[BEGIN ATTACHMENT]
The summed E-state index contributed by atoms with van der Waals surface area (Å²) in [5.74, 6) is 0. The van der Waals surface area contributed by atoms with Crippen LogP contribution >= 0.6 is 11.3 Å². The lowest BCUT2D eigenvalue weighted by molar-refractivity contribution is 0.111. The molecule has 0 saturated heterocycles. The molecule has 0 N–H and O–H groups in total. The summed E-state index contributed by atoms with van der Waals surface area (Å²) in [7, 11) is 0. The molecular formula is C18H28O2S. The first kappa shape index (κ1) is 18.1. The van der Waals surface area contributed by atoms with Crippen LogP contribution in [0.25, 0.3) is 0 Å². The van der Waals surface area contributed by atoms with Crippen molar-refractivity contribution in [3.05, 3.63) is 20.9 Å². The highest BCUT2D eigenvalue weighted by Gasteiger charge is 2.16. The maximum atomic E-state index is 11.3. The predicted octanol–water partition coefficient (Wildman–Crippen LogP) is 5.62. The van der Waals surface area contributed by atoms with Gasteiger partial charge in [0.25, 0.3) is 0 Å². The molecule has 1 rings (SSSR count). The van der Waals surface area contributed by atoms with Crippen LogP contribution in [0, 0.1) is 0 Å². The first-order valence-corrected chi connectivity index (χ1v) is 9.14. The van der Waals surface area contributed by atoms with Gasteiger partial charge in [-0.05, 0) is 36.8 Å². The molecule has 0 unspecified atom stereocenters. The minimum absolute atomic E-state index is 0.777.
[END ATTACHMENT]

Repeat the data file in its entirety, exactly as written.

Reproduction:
The summed E-state index contributed by atoms with van der Waals surface area (Å²) in [5.74, 6) is 0. The van der Waals surface area contributed by atoms with Crippen LogP contribution >= 0.6 is 11.3 Å². The lowest BCUT2D eigenvalue weighted by molar-refractivity contribution is 0.111. The molecule has 0 saturated heterocycles. The molecule has 0 N–H and O–H groups in total. The summed E-state index contributed by atoms with van der Waals surface area (Å²) in [7, 11) is 0. The molecular formula is C18H28O2S. The first kappa shape index (κ1) is 18.1. The van der Waals surface area contributed by atoms with Crippen LogP contribution in [0.25, 0.3) is 0 Å². The van der Waals surface area contributed by atoms with Crippen molar-refractivity contribution in [3.05, 3.63) is 20.9 Å². The highest BCUT2D eigenvalue weighted by Gasteiger charge is 2.16. The maximum atomic E-state index is 11.3. The predicted octanol–water partition coefficient (Wildman–Crippen LogP) is 5.62. The van der Waals surface area contributed by atoms with Gasteiger partial charge in [0.25, 0.3) is 0 Å². The molecule has 1 rings (SSSR count). The van der Waals surface area contributed by atoms with Crippen LogP contribution in [0, 0.1) is 0 Å². The first-order valence-corrected chi connectivity index (χ1v) is 9.14. The van der Waals surface area contributed by atoms with Gasteiger partial charge in [-0.05, 0) is 36.8 Å². The molecule has 0 unspecified atom stereocenters. The minimum absolute atomic E-state index is 0.777.